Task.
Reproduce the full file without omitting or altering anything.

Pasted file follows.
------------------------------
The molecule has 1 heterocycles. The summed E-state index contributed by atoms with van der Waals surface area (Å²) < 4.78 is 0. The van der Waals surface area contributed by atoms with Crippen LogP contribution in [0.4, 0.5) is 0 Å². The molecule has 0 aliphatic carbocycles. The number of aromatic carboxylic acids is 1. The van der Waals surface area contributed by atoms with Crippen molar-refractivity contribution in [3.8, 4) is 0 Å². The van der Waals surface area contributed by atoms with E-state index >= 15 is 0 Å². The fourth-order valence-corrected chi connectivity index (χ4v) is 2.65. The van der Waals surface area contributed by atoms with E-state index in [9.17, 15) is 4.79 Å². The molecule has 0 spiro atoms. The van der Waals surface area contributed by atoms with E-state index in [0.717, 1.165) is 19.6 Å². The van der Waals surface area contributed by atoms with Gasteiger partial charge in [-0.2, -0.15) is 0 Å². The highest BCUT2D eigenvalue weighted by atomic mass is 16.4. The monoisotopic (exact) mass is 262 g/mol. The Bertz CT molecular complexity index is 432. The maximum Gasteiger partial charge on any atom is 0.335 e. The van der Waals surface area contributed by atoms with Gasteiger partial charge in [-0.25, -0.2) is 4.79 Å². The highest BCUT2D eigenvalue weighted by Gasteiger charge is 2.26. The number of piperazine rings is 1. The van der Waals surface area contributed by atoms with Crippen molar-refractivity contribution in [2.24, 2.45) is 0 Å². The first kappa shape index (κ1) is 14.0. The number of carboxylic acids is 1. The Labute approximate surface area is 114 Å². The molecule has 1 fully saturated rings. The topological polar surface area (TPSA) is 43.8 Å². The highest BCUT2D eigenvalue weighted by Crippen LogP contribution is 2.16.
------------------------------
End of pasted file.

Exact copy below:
The molecule has 1 heterocycles. The summed E-state index contributed by atoms with van der Waals surface area (Å²) < 4.78 is 0. The van der Waals surface area contributed by atoms with Crippen LogP contribution in [0.4, 0.5) is 0 Å². The molecule has 0 aliphatic carbocycles. The number of aromatic carboxylic acids is 1. The van der Waals surface area contributed by atoms with Crippen molar-refractivity contribution in [3.8, 4) is 0 Å². The van der Waals surface area contributed by atoms with E-state index >= 15 is 0 Å². The fourth-order valence-corrected chi connectivity index (χ4v) is 2.65. The van der Waals surface area contributed by atoms with E-state index in [9.17, 15) is 4.79 Å². The molecule has 0 spiro atoms. The van der Waals surface area contributed by atoms with E-state index in [0.717, 1.165) is 19.6 Å². The van der Waals surface area contributed by atoms with Gasteiger partial charge in [-0.2, -0.15) is 0 Å². The highest BCUT2D eigenvalue weighted by atomic mass is 16.4. The monoisotopic (exact) mass is 262 g/mol. The Bertz CT molecular complexity index is 432. The maximum Gasteiger partial charge on any atom is 0.335 e. The van der Waals surface area contributed by atoms with Gasteiger partial charge in [-0.25, -0.2) is 4.79 Å². The highest BCUT2D eigenvalue weighted by Gasteiger charge is 2.26. The number of piperazine rings is 1. The van der Waals surface area contributed by atoms with Crippen molar-refractivity contribution in [2.24, 2.45) is 0 Å². The first kappa shape index (κ1) is 14.0. The number of carboxylic acids is 1. The Labute approximate surface area is 114 Å². The molecule has 1 fully saturated rings. The topological polar surface area (TPSA) is 43.8 Å². The highest BCUT2D eigenvalue weighted by Crippen LogP contribution is 2.16.